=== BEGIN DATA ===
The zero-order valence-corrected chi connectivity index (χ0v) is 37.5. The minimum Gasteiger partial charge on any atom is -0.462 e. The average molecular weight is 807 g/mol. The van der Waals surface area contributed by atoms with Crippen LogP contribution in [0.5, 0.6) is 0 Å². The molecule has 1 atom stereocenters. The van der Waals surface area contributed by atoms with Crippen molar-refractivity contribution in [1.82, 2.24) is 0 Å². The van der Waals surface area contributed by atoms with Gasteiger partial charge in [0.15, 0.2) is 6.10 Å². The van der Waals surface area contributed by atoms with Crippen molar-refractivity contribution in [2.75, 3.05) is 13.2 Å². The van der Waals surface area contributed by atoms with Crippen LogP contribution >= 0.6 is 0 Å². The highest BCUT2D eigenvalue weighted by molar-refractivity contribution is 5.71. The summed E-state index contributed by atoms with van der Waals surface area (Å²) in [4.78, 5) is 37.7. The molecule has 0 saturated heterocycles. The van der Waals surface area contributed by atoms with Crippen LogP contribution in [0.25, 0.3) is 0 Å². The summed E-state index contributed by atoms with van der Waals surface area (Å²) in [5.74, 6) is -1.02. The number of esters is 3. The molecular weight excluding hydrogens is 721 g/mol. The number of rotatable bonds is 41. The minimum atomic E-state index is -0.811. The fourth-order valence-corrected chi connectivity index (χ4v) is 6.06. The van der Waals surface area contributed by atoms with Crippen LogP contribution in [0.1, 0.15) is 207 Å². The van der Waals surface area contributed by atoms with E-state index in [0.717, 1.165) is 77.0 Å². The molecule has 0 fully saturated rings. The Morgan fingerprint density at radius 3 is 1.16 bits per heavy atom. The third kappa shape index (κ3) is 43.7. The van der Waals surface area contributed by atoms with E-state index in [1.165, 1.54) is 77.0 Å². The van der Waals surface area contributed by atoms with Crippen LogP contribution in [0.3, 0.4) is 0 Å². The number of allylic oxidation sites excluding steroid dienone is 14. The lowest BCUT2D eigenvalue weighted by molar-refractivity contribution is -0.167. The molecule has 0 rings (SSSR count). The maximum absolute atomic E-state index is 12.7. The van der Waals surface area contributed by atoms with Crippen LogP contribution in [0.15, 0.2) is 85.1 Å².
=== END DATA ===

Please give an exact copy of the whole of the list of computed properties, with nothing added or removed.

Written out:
The zero-order valence-corrected chi connectivity index (χ0v) is 37.5. The minimum Gasteiger partial charge on any atom is -0.462 e. The average molecular weight is 807 g/mol. The van der Waals surface area contributed by atoms with Crippen LogP contribution in [0.5, 0.6) is 0 Å². The molecule has 1 atom stereocenters. The van der Waals surface area contributed by atoms with Crippen molar-refractivity contribution in [1.82, 2.24) is 0 Å². The van der Waals surface area contributed by atoms with Gasteiger partial charge in [0.15, 0.2) is 6.10 Å². The van der Waals surface area contributed by atoms with Crippen molar-refractivity contribution in [2.75, 3.05) is 13.2 Å². The van der Waals surface area contributed by atoms with Crippen LogP contribution >= 0.6 is 0 Å². The highest BCUT2D eigenvalue weighted by molar-refractivity contribution is 5.71. The summed E-state index contributed by atoms with van der Waals surface area (Å²) in [4.78, 5) is 37.7. The molecule has 0 saturated heterocycles. The van der Waals surface area contributed by atoms with Crippen LogP contribution in [0.25, 0.3) is 0 Å². The summed E-state index contributed by atoms with van der Waals surface area (Å²) in [5.74, 6) is -1.02. The number of esters is 3. The molecular weight excluding hydrogens is 721 g/mol. The number of rotatable bonds is 41. The minimum atomic E-state index is -0.811. The fourth-order valence-corrected chi connectivity index (χ4v) is 6.06. The van der Waals surface area contributed by atoms with Crippen LogP contribution in [0.1, 0.15) is 207 Å². The van der Waals surface area contributed by atoms with E-state index in [0.717, 1.165) is 77.0 Å². The molecule has 0 fully saturated rings. The Morgan fingerprint density at radius 3 is 1.16 bits per heavy atom. The third kappa shape index (κ3) is 43.7. The van der Waals surface area contributed by atoms with E-state index in [1.165, 1.54) is 77.0 Å². The van der Waals surface area contributed by atoms with Crippen LogP contribution in [0.3, 0.4) is 0 Å². The number of allylic oxidation sites excluding steroid dienone is 14. The lowest BCUT2D eigenvalue weighted by molar-refractivity contribution is -0.167. The molecule has 0 rings (SSSR count). The maximum absolute atomic E-state index is 12.7. The van der Waals surface area contributed by atoms with Crippen LogP contribution in [0.15, 0.2) is 85.1 Å².